Did you just have a disaster that needed to be cleaned up? Does it qualify for coverage under your insurance policy? If so, you need to know your rights and what could possibly happen with your claim. Insurance companies have more experience, negotiating strength, and financial resources than you the policyholder. Most state courts realize this and feel that the insurer has an obligation of offering good faith and fair dealing to every insurance policyholder. If your insurance company fails to act reasonably in processing, investigating or paying your claim, you may have the right to file a lawsuit. State law defines and outlines what bad faith in the insurance world looks like. The insurance claim might be governed by common law established by courts, or a state statute. To better understand what constitutes bad faith, let’s dig deeper into what is a bad faith claim.
Elements of Common Law Bad Faith
The common law elements of bad faith are not the same from state to state.
- Some states define bad faith as conduct that is “unreasonable or without proper cause.”
- Other states take a more strict view. Finding liability only where a denied claim is not “fairly debatable” and the insurance company knows this is the situation.
- Yet still, some states view this type of claim as a breach of contract.
- In others, it’s viewed as a tort, which is a wrongful act or an infringement of a right (other than under contract) leading to civil legal liability.
Proving a common law claim of bad faith generally requires the policyholder to prove two elements:
- Benefits due under the policy were withheld. So first, you must establish that you had a valid claim under the terms of your policy (The claim was covered as outlined in your policy). You also need to document that your claim was denied by the insurer., so it is in your best interest to always get your correspondence between you and your insurance adjuster and your insurance carrier in writing (text, email, snail mail, etc.) Some states require you to make a final written demand for payment of the claim or reconsideration of the payout of the claim, before filing a lawsuit.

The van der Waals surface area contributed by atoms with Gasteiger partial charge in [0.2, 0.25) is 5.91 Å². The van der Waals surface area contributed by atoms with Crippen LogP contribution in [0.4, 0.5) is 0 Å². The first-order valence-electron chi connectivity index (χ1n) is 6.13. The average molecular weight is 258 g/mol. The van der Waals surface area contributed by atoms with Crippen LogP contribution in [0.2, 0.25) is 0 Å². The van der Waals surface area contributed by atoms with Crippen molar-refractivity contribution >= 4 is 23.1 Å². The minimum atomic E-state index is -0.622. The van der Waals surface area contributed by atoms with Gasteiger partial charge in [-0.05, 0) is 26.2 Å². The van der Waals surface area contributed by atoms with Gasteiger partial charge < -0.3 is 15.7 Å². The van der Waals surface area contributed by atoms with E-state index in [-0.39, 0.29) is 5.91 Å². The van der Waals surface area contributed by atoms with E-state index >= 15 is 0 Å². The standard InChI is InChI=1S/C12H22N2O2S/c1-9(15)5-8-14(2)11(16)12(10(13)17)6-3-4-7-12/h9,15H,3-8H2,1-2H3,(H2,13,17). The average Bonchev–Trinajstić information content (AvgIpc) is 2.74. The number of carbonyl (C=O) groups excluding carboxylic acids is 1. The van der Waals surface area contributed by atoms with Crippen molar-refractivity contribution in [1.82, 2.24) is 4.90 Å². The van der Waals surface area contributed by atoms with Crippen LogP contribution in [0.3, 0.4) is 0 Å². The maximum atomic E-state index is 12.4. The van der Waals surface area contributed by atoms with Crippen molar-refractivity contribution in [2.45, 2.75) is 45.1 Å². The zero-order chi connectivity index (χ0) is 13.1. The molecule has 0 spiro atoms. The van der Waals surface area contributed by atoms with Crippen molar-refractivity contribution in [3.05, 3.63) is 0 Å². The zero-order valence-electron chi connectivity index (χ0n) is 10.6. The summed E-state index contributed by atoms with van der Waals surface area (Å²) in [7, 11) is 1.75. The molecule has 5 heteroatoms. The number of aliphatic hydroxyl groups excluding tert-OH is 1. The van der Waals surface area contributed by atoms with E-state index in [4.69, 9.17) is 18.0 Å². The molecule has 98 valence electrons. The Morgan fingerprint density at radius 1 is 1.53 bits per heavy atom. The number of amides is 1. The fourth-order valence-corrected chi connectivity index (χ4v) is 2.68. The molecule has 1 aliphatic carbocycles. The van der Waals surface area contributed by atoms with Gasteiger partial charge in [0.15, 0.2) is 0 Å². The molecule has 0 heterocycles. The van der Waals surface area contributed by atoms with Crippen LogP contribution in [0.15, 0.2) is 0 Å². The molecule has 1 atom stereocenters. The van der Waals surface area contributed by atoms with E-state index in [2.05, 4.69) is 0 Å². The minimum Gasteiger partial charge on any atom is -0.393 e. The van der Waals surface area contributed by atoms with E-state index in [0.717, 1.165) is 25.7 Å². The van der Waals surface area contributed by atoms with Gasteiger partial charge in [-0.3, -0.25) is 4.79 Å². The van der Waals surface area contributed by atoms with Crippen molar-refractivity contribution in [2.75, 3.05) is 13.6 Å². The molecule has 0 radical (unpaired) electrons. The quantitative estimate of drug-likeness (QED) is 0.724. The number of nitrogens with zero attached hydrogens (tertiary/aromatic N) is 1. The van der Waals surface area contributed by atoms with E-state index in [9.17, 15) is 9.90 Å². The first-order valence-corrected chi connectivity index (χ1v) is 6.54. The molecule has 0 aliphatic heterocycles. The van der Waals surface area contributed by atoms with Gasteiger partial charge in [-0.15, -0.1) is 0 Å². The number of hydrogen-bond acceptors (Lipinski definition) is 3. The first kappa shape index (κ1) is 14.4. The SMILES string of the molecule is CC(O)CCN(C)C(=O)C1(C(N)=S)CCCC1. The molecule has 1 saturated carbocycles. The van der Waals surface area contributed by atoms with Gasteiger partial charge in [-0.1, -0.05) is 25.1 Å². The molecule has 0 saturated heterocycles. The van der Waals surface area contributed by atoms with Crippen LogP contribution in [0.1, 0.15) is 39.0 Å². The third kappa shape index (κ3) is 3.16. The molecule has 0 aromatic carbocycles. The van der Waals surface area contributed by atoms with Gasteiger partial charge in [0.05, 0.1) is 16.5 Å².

- The reason for withholding benefits was unreasonable. Next, whether the insurance company acted reasonably is evaluated based on the context of the decision and the facts that existed at the time of the decision to deny or pay a small portion of the total claim amount. The courts have identified certain actions as bad conduct. In the article, 24 Red Flags that Indicate a Bad Faith Claim, we identify some of the typical signs that your insurer is operating in bad faith.
In short, the presence of any one of the following factors is not conclusive evidence of bad faith, but can help establish your case:
- Misrepresenting relevant facts or insurance policy provisions
- Failing to acknowledge a claim and to act promptly after receiving a notification of the claim
- Failing to adopt and implement reasonable standards for the investigation and processing of claims
- Failing to either approve or deny claims within a reasonable time after the insured has submitted proof of loss
- Failing to provide a reasonable explanation or reasons for denying the claim
Elements of a Statutory Law Bad Faith Claim
Your lawsuit may identify a common law and a statutory bad faith claim. A statutory claim is based laws made by your state’s legislature. Many states have statutes crafted to protect policyholders from the unfair or deceptive practices of an insurance company. These statutes will outline the type of prohibited actions and the remedies available to you, the policyholder.
Experiencing Bad Faith? You have Rights!!!!
There are a variety of insurance company tactics that could constitute bad faith. And the rules on bad faith litigation vary from state to state. If you believe your insurance company acted in bad faith, you can file a claim with ]your state’s Department of Insurance (Fraud Division) to get their attention, but if there is still no resolve or reasonable outcome, you might consider hiring an experienced insurance attorney. They can help protect your rights. Most of the bad faith insurance attorneys will consult with you to see if you have a bad faith insurance case that they can pursue for you. You have rights. Some insurance companies don’t want you to know your rights and just accept what they decide to give you. In some cases, they will threaten to drop your insurance if you file a claim or pursue this claim further. You do have people on your side.
Expert Restoration of Utah has worked with many homeowners and business owners over the years. We have seen how amazing some insurance companies are to work with and how they advocated for the insured. Yet, sadly we have seen how some of the other insurers look to delay, confuse, minimize, and distract the insured from receiving the level of service and coverage that they are entitled to receive.